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Houston’s mobile stroke unit receives new look, capabilities

New graphics, a CT scanner and equipment for testing and treatment have been added to Houston’s Mobile Stroke Unit

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Houston’s Mobile Stroke Unit.

Memorial Hermann/Newswise

By Bill Carey

HOUSTON — Houston’s Mobile Stroke Unit (MSU), the first of its kind in the U.S., has been upgraded with new imaging and treatment features, according to a press release from the Memorial.

The upgrades to the MSU, which were supported by the Memorial Hermann Foundation, include a new CT scanner for stroke identification, along with upgraded equipment for blood tests and administering clot-busting drugs for ischemic strokes, the press release states.

“By identifying strokes faster and starting treatment sooner, the MSU saves precious minutes when a stroke patient is losing nearly half a million brain cells per second,” said Dr. James Grotta, director of stroke research for the Clinical Institute for Research and Innovation at Memorial Hermann-Texas Medical Center said. “It is a tremendous benefit to the community, backed by nearly 10 years of research.”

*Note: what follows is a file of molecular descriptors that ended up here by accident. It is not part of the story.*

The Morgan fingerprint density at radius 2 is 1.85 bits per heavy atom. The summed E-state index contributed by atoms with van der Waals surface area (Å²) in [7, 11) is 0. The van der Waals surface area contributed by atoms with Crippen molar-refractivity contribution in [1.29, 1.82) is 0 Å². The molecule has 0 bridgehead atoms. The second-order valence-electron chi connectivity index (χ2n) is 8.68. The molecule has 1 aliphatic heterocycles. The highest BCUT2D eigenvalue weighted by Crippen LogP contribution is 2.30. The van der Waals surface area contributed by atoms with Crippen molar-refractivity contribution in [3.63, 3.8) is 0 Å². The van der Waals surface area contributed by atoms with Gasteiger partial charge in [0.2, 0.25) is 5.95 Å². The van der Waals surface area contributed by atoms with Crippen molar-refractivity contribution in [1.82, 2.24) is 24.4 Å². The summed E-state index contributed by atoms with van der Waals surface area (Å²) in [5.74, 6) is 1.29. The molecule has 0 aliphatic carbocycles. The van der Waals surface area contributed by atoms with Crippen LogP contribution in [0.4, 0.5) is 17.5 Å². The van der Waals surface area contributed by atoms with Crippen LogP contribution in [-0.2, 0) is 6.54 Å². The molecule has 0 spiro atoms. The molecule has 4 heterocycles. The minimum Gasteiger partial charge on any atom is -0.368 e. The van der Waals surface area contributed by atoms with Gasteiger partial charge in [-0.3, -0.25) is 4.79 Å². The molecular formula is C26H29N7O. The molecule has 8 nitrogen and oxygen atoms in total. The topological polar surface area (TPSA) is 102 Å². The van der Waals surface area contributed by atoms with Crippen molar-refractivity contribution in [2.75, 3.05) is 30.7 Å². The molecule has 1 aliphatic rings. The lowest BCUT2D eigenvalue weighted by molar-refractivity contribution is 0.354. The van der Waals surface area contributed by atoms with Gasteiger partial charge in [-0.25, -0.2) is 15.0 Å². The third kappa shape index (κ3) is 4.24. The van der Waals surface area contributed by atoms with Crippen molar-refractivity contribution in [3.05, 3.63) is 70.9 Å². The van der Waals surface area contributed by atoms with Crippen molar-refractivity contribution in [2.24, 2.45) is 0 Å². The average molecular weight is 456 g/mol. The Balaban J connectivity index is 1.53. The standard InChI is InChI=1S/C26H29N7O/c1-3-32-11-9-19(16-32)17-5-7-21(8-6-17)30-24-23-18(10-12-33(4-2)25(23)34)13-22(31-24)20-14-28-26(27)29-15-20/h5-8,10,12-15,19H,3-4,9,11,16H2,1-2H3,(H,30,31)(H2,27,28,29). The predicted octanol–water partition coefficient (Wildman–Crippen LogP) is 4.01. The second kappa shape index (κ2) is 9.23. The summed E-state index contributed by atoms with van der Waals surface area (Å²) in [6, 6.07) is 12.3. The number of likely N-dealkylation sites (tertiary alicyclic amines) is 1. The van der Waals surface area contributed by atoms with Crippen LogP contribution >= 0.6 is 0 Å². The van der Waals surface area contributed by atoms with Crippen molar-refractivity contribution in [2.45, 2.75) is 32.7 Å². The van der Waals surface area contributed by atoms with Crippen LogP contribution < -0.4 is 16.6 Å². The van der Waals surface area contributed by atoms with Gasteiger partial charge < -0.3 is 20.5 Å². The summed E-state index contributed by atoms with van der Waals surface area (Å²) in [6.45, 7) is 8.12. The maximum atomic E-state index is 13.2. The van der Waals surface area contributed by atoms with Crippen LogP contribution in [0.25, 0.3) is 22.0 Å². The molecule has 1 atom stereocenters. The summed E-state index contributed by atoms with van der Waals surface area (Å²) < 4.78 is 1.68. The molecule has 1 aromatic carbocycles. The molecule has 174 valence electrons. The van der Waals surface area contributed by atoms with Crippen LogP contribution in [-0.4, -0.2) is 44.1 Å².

For the past decade, the MSU team conducted a trial comparing the outcomes of patients receiving MSU care with those receiving standard EMS care. They found that patients evaluated, imaged, and treated by the MSU team, then transported to the emergency room, had better outcomes:

  • 20% more patients received treatment,
  • Those patients who were treated received the clot-busting drug 40 minutes faster, and
  • 10 times more patients were treated within the first critical hour compared to standard management

“On average, the MSU is treating one to two patients each day, with more than 1,500 patients treated since we launched the service – and that’s just in the city of Houston,” Dr. Grotta said. “Our long-term goal is to expand the program to include surrounding EMS agencies, and eventually to add more units to serve more patients.”